Our building site is now academic!
The temporary use of our Vienna Urban Oasis construction site has turned some heads—among others those of the JASEC Institute at TU Wien. Last fall semester a design course was held that used our building site as the practical location for theoretical exercises. Attending: around 20 students, a team of four supervisors from the TU, the Disaster Competence Network Austria (DCNA), and AVORIS as a “guest critic”.
“The Interim Use
of Vacant Lots”
... was the title of the design course, and even though our building site already has an interim use (Wild in the West), it was used here as a concrete site for the students’ theoretical concepts.
Not laboratory conditions, but a real place instead.
With all the appeal—and all the challenges.
- Modular designs that can be used in a wide variety of locations
- Can be transported by standard trucks; no special transportation!
- Inviting and attractive atmosphere
- Rapid assembly and disassembly
- Can be operated by laypersons (assembly/disassembly and maintenance)
- Compact storage
- Largely independent of public utilities (electricity, water/sewage)
- Contributes to the reduction of urban heat islands
- Suitable for individuals with temporary housing needs, ranging, for example, from exchange students to those affected by natural disaster
- No-gos: unimaginative container villages
To create temporary housing concepts that are combined with uses that bring added value to the neighborhood through different cultural and leisure activities. Temporary workspaces for co-working and digital nomads and suggestions for other uses not mentioned are encouraged.
Introductory lecture—site inspection—weekly feedback appointments—mid-term and final presentations—presentation of the best projects at AVORIS
Interesting, refreshing, diverse, industrially prefabricated or kit assembly, largely self-sufficient, organic, lively, technologically savvy, philosophical, and very inspiring!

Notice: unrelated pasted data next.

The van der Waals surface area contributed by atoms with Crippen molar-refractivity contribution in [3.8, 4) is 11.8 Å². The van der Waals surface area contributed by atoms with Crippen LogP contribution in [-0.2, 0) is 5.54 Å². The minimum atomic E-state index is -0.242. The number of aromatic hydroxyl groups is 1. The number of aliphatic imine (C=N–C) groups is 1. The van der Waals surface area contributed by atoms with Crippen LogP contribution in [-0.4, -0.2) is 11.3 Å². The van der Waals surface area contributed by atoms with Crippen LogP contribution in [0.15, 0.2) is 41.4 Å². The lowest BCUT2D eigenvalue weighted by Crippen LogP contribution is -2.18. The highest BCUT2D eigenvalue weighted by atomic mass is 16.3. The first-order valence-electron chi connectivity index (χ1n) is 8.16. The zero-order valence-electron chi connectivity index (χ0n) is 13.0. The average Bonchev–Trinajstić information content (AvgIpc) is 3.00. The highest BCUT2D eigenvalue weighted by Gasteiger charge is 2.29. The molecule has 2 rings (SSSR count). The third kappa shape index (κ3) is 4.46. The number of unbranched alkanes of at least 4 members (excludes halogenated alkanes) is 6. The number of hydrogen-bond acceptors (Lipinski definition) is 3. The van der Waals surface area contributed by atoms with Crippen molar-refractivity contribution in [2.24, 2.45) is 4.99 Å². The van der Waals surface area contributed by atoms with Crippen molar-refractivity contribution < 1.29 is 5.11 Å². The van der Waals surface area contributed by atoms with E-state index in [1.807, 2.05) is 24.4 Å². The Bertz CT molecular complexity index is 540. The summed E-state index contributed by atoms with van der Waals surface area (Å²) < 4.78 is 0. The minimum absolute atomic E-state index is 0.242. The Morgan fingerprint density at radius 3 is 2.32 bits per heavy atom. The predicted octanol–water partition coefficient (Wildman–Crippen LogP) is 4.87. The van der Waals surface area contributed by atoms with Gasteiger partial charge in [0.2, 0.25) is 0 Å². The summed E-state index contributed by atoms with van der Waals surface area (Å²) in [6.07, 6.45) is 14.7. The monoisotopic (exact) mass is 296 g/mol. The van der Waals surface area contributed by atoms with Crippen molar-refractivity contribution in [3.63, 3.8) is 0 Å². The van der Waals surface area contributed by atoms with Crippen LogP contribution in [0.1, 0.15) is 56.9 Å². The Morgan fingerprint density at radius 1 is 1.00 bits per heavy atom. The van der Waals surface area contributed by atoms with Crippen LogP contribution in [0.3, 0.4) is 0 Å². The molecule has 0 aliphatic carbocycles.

From culture to
The majority of current interim uses are cultural in nature. Artists rent temporary studios, or pop-up festivals and markets are put on. These are usually held in buildings that are scheduled to be demolished or converted, and only rarely on empty lots. The charm of such interim uses lies in, among other things, their improvised character.
A need for temporary housing can be caused by many things: for example, a tourist visit, semester abroad, or temporary work stay.
Even in the event of a disaster, well planned temporary uses can be an excellent alternative to existing emergency shelters. They can provide a roof over one’s head and a supply of the essentials, while at the same time ensuring opportunities for privacy, heterogeneity, and personalization—particularly important if the emergency lasts more than a few days. Think of a gym full of cots for people displaced by a disaster. A good thing that such solutions are only short-term. In the medium term, however, such spaces are not a viable response.
All these aspects had to be considered while drafting the designs for use.
Our personal conclusion
We greatly enjoyed this opportunity to communicate with the generation of tomorrow and are thrilled about the fresh spirit, professionality, and gravity with which the students went about their work.
The interdisciplinary approach—with the TU as the scientific base, the DCNA as a hub for science and application, and AVORIS representing the private sector—is something we are particularly a fan of!